TY - JOUR

T1 - Voltage Weak DC Distribution Grids

AU - Hailu, Tsegay

AU - Mackay, Laurens

AU - Ramirez-Elizondo, Laura M.

AU - Ferreira, Jan A.

PY - 2017/7/28

Y1 - 2017/7/28

N2 - This paper describes the behavior of voltage weak DC distribution systems. These systems have relatively small system capacitance. The size of system capacitance, which stores energy, has a considerable effect on the value of fault currents, control complexity, and system reliability. A number of potential definitions of voltage weak DC distribution systems are proposed. These definitions address the main characteristics of voltage weak systems. A small signal model of a general voltage weak DC distribution system is developed in order to observe sufficient conditions for system stability. This is achieved by analyzing the dominant poles. The source converters are modeled as droop-controlled current sources in parallel with their respective terminal capacitors. As constant power loads have incremental negative impedances, which affect the system stability, especially, in voltage weak system, ideal constant power loads with their terminal capacitors are included in the small signal model. A three-node voltage weak DC distribution grid is analyzed, as a case study, by implementing the developed small signal model. The effects on system stability by the values of system capacitance, cable inductance, and cable resistance are investigated using dominant pole placement. Likewise, the influence of proportional-integral regulators and droop coefficients of source converters on the stability of the system is examined. Finally, the three node DC distribution grid is developed in MATLAB/Simulink in order to demonstrate the influence of small capacitance on system stability. Moreover, effect of the rate of change of constant power loads on the system stability is simulated. These results are further compared and verified on a voltage weak DC experimental test bench with a 350 VDC bus voltage.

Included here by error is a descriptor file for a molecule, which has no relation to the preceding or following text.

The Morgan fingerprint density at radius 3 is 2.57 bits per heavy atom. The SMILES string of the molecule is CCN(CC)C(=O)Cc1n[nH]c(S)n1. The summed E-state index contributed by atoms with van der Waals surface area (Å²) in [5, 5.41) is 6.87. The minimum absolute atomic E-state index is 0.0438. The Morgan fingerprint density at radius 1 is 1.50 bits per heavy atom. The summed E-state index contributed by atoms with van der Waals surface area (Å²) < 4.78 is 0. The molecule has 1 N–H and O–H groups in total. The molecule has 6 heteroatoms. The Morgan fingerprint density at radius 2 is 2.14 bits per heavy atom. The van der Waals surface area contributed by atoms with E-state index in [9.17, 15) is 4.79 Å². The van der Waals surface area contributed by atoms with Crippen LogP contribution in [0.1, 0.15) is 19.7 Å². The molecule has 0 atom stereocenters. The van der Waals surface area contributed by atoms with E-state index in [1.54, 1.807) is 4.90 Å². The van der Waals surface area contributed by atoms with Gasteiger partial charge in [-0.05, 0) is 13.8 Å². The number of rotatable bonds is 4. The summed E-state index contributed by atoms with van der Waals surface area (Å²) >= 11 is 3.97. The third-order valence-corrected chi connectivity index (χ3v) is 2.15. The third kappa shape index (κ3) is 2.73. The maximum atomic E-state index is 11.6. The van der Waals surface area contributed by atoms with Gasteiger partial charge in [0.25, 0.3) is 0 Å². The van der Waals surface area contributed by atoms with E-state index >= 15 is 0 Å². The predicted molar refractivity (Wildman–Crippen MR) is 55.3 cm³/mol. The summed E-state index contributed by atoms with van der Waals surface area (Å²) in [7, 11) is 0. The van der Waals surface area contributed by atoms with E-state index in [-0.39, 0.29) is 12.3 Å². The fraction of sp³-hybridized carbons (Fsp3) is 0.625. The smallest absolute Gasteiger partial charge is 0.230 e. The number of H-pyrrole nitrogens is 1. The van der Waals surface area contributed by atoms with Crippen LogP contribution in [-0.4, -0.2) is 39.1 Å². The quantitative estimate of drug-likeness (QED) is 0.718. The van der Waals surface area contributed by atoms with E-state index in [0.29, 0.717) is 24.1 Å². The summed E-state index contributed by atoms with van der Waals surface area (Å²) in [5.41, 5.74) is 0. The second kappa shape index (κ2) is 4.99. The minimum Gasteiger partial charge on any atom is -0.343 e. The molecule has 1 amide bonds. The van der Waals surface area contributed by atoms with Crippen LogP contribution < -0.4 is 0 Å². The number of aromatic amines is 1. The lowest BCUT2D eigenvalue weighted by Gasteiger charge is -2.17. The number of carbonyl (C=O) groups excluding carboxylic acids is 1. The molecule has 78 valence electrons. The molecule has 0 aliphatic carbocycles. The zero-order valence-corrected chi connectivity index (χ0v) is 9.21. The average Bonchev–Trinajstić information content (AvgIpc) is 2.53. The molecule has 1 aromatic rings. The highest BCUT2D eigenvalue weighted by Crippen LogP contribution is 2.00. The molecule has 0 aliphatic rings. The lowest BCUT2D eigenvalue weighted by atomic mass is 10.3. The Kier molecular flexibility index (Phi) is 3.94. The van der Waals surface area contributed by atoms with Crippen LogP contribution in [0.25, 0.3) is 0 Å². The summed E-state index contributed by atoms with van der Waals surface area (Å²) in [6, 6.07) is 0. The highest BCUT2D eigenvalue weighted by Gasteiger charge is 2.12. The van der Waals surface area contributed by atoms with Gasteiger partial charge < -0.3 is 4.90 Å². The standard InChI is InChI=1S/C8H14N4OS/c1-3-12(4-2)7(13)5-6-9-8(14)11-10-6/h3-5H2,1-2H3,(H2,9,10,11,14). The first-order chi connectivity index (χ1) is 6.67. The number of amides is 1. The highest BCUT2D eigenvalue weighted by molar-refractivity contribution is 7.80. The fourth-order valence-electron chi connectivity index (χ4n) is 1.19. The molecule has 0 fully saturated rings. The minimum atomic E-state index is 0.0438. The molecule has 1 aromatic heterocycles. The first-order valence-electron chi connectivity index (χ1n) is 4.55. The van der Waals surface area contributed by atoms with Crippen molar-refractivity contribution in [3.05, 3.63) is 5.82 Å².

AB - This paper describes the behavior of voltage weak DC distribution systems. These systems have relatively small system capacitance. The size of system capacitance, which stores energy, has a considerable effect on the value of fault currents, control complexity, and system reliability. A number of potential definitions of voltage weak DC distribution systems are proposed. These definitions address the main characteristics of voltage weak systems. A small signal model of a general voltage weak DC distribution system is developed in order to observe sufficient conditions for system stability. This is achieved by analyzing the dominant poles. The source converters are modeled as droop-controlled current sources in parallel with their respective terminal capacitors. As constant power loads have incremental negative impedances, which affect the system stability, especially, in voltage weak system, ideal constant power loads with their terminal capacitors are included in the small signal model. A three-node voltage weak DC distribution grid is analyzed, as a case study, by implementing the developed small signal model. The effects on system stability by the values of system capacitance, cable inductance, and cable resistance are investigated using dominant pole placement. Likewise, the influence of proportional-integral regulators and droop coefficients of source converters on the stability of the system is examined. Finally, the three node DC distribution grid is developed in MATLAB/Simulink in order to demonstrate the influence of small capacitance on system stability. Moreover, effect of the rate of change of constant power loads on the system stability is simulated. These results are further compared and verified on a voltage weak DC experimental test bench with a 350 VDC bus voltage.

KW - DC distribution

KW - dominant poles

KW - rate of change of load power

KW - system stability

KW - voltage weak

UR - http://www.scopus.com/inward/record.url?scp=85026364621&partnerID=8YFLogxK

UR - http://resolver.tudelft.nl/uuid:22a32b03-da1c-4ab5-b985-6704578795ef

U2 - 10.1080/15325008.2017.1319436

DO - 10.1080/15325008.2017.1319436

M3 - Article

AN - SCOPUS:85026364621

VL - 45

SP - 1091

EP - 1105

JO - Electric Power Components and Systems

JF - Electric Power Components and Systems

SN - 1532-5008

IS - 10

ER -